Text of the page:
Batman has been depicted in both film and television by Lewis Wilson, Robert Lowery, Adam West, Michael Keaton, Val Kilmer, George Clooney, Christian Bale, Ben Affleck. In early 1939, the success of Superman in Action Comics prompted editors at National Comics Publications to request more superheroes for its titles. In response, Bob Kane created "the Bat-Man". Collaborator Bill Finger recalled that "Kane had an idea for a character called'Batman,' and he'd like me to see the drawings. I went over to Kane's, he had drawn a character who looked much like Superman with kind of... reddish tights, I believe, with boots... no gloves, no gauntlets... with a small domino mask, swinging on a rope. He had two stiff wings, and under it was a big sign... BATMAN"; the bat-wing-like cape was suggested by Bob Kane, inspired as a child by Leonardo Da Vinci's sketch of an ornithopter flying device. Finger suggested giving the character a cowl instead of a simple domino mask, a cape instead of wings, gloves. Finger said he devised the name Bruce Wayne for the character's secret identity: "Bruce Wayne's first name came from Robert Bruce, the Scottish patriot.
Wayne, being a playboy, was a man of gentry. I searched for a name. I tried Adams, Hancock... I thought of Mad Anthony Wayne." He said his suggestions were influenced by Lee Falk's popular The Phantom, a syndicated newspaper comic-strip character with which Kane was familiar. Kane and Finger drew upon contemporary 1930s popular culture for inspiration regarding much of the Bat-Man's look, personality and weaponry. Details find predecessors in pulp fiction, comic strips, newspaper headlines, autobiographical details referring to Kane himself; as an aristocratic hero with a double identity, Batman had predecessors in the Scarlet Pimpernel and Zorro. Like them, Batman performed his heroic deeds in secret, averted suspicion by playing aloof in public, marked his work with a signature symbol. Kane noted the influence of the films The Mark of Zorro and The Bat Whispers in the creation of the character's iconography. Finger, drawing inspiration from pulp heroes like Doc Savage, The Shadow, Dick Tracy, Sherlock Holmes, made the character a master sleuth.
In his 1989 autobiography, Kane detailed Finger's contributions to Batman's creation: One day I called Bill and said,'I have a new character called the Bat-Man and I've made some crude, elementary sketches I'd like you to look at.' He came over and I showed him the drawings. At the time, I only had a small domino mask, like the one Robin wore, on Batman's face. Bill said,'Why not make him look more like a bat and put a hood on him, take the eyeballs out and just put slits for eyes to make him look more mysterious?' At this point, the Bat-Man wore a red union suit. I thought that black would be a good combination. Bill said that the costume was too bright:'Color it dark grey to make it look more ominous.' The cape looked like two stiff bat wings attached to his arms. As Bill and I talked, we realized that these wings would get cumbersome when Bat-Man was in action and changed them into a cape, scalloped to look like bat wings when he was fighting or swinging down on a rope, he didn't have any gloves on, we added them so that he wouldn't leave fingerprints.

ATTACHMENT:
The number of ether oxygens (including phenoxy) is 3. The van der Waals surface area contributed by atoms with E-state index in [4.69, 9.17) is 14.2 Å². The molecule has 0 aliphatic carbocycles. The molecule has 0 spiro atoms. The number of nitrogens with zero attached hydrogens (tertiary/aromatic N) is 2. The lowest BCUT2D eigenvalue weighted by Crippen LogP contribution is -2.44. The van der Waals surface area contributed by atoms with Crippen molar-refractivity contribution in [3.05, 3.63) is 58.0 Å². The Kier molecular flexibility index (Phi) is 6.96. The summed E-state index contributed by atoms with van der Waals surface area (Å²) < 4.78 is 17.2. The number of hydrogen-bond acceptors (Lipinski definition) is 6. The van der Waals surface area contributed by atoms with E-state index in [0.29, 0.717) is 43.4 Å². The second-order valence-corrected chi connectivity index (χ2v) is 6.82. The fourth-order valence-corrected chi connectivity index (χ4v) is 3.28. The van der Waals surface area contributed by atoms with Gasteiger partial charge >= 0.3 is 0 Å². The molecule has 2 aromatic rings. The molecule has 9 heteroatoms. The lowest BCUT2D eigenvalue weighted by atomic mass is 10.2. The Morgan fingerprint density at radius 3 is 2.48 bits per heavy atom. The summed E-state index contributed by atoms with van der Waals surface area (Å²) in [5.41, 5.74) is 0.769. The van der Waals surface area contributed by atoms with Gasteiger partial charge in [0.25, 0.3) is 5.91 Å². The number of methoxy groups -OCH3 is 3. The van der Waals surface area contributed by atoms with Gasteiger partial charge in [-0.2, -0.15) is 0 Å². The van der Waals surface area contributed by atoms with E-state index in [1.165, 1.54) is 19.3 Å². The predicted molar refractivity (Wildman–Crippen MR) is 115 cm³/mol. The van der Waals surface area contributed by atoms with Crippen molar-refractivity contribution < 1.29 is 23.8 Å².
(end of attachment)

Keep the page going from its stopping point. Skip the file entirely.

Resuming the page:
Kane signed away ownership in
National Baseball Hall of Fame and Museum
The National Baseball Hall of Fame and Museum is an American history museum and hall of fame, located in Cooperstown, New York, operated by private interests. It serves as the central point for the study of the history of baseball in the United States and beyond, displays baseball-related artifacts and exhibits, honors those who have excelled in playing and serving the sport; the Hall's motto is "Preserving History, Honoring Excellence, Connecting Generations." The word Cooperstown is used as shorthand for the National Baseball Hall of Fame and Museum to Canton for the Pro Football Hall of Fame in Canton, Ohio. The Hall of Fame was established in 1939 by the owner of a local hotel. Clark had sought to bring tourists to a city hurt by the Great Depression, which reduced the local tourist trade, Prohibition, which devastated the local hops industry. A new building was constructed, the Hall of Fame was dedicated on June 12, 1939; the erroneous claim that Civil War hero Abner Doubleday invented baseball in Cooperstown was instrumental in the early marketing of the Hall.
An expanded library and research facility opened in 1994. Dale Petroskey became the organization's president in 1999. In 2002, the Hall launched Baseball As America, a traveling exhibit that toured ten American museums over six years; the Hall of Fame has since sponsored educational programming on the Internet to bring the Hall of Fame to schoolchildren who might not visit. The Hall and Museum completed a series of renovations in spring 2005; the Hall of Fame presents an annual exhibit at FanFest at the Major League Baseball All-Star Game. Jeff Idelson replaced Petroskey as president on April 16, 2008, he had been acting as president since March 25, 2008, when Petroskey was forced to resign for having "failed to exercise proper fiduciary responsibility" and making "judgments that were not in the best interest of the National Baseball Hall of Fame and Museum." Among baseball fans, "Hall of Fame" means not only the museum and facility in Cooperstown, New York, but the pantheon of players, umpires and pioneers who have been enshrined in the Hall.
The first five men elected were Ty Cobb, Babe Ruth, Honus Wagner, Christy Mathewson and Walter Johnson, chosen in 1936. As of January 2018, 323 people had been elected to the Hall of Fame, including 226 former Major League Baseball players, 35 Negro league baseball players and executives, 22 managers, 10 umpires, 30 pioneers and organizers. 114 members of the Hall of Fame have been inducted posthumously, including four who died after their selection was announced. Of the 35 Negro league members, 29 were inducted posthumously, including all 24 selected since the 1990s; the Hall of Fame includes Effa Manley. The newest members elected on January 22, 2019, are players Edgar Martínez, Roy Halladay, Mike Mussina and Mariano Rivera, with Rivera becoming the first player to be elected unanimously. Players are inducted into the Hall of Fame through election by either the Baseball Writers' Association of America, or the Veterans Committee, which now consists of four subcommittees, each of which considers and votes for candidates from a separate era of baseball.